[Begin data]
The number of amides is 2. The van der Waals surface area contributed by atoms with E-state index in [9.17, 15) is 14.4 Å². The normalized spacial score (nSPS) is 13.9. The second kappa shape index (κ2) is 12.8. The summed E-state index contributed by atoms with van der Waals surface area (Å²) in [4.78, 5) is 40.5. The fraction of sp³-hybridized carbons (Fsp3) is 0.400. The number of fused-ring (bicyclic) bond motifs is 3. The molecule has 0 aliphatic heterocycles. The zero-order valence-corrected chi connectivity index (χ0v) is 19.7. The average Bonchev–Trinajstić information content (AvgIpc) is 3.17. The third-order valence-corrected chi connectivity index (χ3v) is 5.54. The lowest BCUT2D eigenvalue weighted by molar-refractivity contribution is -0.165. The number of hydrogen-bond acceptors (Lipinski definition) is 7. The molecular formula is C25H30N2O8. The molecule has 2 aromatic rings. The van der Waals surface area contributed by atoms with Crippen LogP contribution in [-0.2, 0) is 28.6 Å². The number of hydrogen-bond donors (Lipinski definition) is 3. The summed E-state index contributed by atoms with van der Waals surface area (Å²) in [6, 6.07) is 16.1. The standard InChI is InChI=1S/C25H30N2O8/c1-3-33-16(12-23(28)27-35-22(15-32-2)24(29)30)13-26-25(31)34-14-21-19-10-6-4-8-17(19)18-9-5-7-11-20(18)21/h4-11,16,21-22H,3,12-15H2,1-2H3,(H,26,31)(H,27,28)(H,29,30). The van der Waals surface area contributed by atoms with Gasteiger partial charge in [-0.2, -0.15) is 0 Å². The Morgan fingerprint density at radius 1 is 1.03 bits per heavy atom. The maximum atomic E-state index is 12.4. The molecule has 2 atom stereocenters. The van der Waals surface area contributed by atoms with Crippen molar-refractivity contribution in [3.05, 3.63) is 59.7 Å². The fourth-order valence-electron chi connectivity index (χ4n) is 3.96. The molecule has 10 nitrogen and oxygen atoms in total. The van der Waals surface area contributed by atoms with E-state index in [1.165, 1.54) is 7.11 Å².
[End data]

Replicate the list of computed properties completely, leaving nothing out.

The number of amides is 2. The van der Waals surface area contributed by atoms with E-state index in [9.17, 15) is 14.4 Å². The normalized spacial score (nSPS) is 13.9. The second kappa shape index (κ2) is 12.8. The summed E-state index contributed by atoms with van der Waals surface area (Å²) in [4.78, 5) is 40.5. The fraction of sp³-hybridized carbons (Fsp3) is 0.400. The number of fused-ring (bicyclic) bond motifs is 3. The molecule has 0 aliphatic heterocycles. The zero-order valence-corrected chi connectivity index (χ0v) is 19.7. The average Bonchev–Trinajstić information content (AvgIpc) is 3.17. The third-order valence-corrected chi connectivity index (χ3v) is 5.54. The lowest BCUT2D eigenvalue weighted by molar-refractivity contribution is -0.165. The number of hydrogen-bond acceptors (Lipinski definition) is 7. The molecular formula is C25H30N2O8. The molecule has 2 aromatic rings. The van der Waals surface area contributed by atoms with Crippen LogP contribution in [-0.2, 0) is 28.6 Å². The number of hydrogen-bond donors (Lipinski definition) is 3. The summed E-state index contributed by atoms with van der Waals surface area (Å²) in [6, 6.07) is 16.1. The standard InChI is InChI=1S/C25H30N2O8/c1-3-33-16(12-23(28)27-35-22(15-32-2)24(29)30)13-26-25(31)34-14-21-19-10-6-4-8-17(19)18-9-5-7-11-20(18)21/h4-11,16,21-22H,3,12-15H2,1-2H3,(H,26,31)(H,27,28)(H,29,30). The van der Waals surface area contributed by atoms with Gasteiger partial charge in [-0.2, -0.15) is 0 Å². The Morgan fingerprint density at radius 1 is 1.03 bits per heavy atom. The maximum atomic E-state index is 12.4. The molecule has 2 atom stereocenters. The van der Waals surface area contributed by atoms with Crippen molar-refractivity contribution in [3.05, 3.63) is 59.7 Å². The fourth-order valence-electron chi connectivity index (χ4n) is 3.96. The molecule has 10 nitrogen and oxygen atoms in total. The van der Waals surface area contributed by atoms with E-state index in [1.165, 1.54) is 7.11 Å².